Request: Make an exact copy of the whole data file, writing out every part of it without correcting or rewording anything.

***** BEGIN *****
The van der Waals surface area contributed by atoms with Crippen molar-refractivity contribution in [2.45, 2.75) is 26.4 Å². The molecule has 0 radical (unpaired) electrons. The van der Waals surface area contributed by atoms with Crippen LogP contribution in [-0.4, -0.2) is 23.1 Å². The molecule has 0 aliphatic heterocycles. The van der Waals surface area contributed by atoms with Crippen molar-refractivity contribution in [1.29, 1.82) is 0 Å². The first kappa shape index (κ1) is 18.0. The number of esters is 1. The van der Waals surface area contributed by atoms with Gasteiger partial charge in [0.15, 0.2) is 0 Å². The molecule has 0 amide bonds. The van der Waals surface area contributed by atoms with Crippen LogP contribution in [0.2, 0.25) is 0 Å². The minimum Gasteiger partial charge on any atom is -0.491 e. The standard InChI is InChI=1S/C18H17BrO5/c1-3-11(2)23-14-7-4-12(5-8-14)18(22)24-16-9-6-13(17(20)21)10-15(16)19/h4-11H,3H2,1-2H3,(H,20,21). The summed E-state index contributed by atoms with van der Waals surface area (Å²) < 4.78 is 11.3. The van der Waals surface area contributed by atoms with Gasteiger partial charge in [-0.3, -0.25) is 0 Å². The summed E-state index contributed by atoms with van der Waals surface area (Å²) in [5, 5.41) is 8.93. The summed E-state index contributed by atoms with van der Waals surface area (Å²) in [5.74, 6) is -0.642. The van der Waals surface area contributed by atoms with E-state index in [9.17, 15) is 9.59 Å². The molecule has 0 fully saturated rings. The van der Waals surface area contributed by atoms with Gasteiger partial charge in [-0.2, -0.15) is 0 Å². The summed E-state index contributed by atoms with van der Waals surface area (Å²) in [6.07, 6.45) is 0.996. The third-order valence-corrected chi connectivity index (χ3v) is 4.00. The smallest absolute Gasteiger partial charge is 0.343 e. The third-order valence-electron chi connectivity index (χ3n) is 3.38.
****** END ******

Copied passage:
The van der Waals surface area contributed by atoms with Crippen molar-refractivity contribution in [2.45, 2.75) is 26.4 Å². The molecule has 0 radical (unpaired) electrons. The van der Waals surface area contributed by atoms with Crippen LogP contribution in [-0.4, -0.2) is 23.1 Å². The molecule has 0 aliphatic heterocycles. The van der Waals surface area contributed by atoms with Crippen molar-refractivity contribution in [1.29, 1.82) is 0 Å². The first kappa shape index (κ1) is 18.0. The number of esters is 1. The van der Waals surface area contributed by atoms with Gasteiger partial charge in [0.15, 0.2) is 0 Å². The molecule has 0 amide bonds. The van der Waals surface area contributed by atoms with Crippen LogP contribution in [0.2, 0.25) is 0 Å². The minimum Gasteiger partial charge on any atom is -0.491 e. The standard InChI is InChI=1S/C18H17BrO5/c1-3-11(2)23-14-7-4-12(5-8-14)18(22)24-16-9-6-13(17(20)21)10-15(16)19/h4-11H,3H2,1-2H3,(H,20,21). The summed E-state index contributed by atoms with van der Waals surface area (Å²) < 4.78 is 11.3. The van der Waals surface area contributed by atoms with Gasteiger partial charge in [-0.3, -0.25) is 0 Å². The summed E-state index contributed by atoms with van der Waals surface area (Å²) in [5, 5.41) is 8.93. The summed E-state index contributed by atoms with van der Waals surface area (Å²) in [5.74, 6) is -0.642. The van der Waals surface area contributed by atoms with E-state index in [9.17, 15) is 9.59 Å². The molecule has 0 fully saturated rings. The van der Waals surface area contributed by atoms with Gasteiger partial charge in [-0.2, -0.15) is 0 Å². The summed E-state index contributed by atoms with van der Waals surface area (Å²) in [6.07, 6.45) is 0.996. The third-order valence-corrected chi connectivity index (χ3v) is 4.00. The smallest absolute Gasteiger partial charge is 0.343 e. The third-order valence-electron chi connectivity index (χ3n) is 3.38.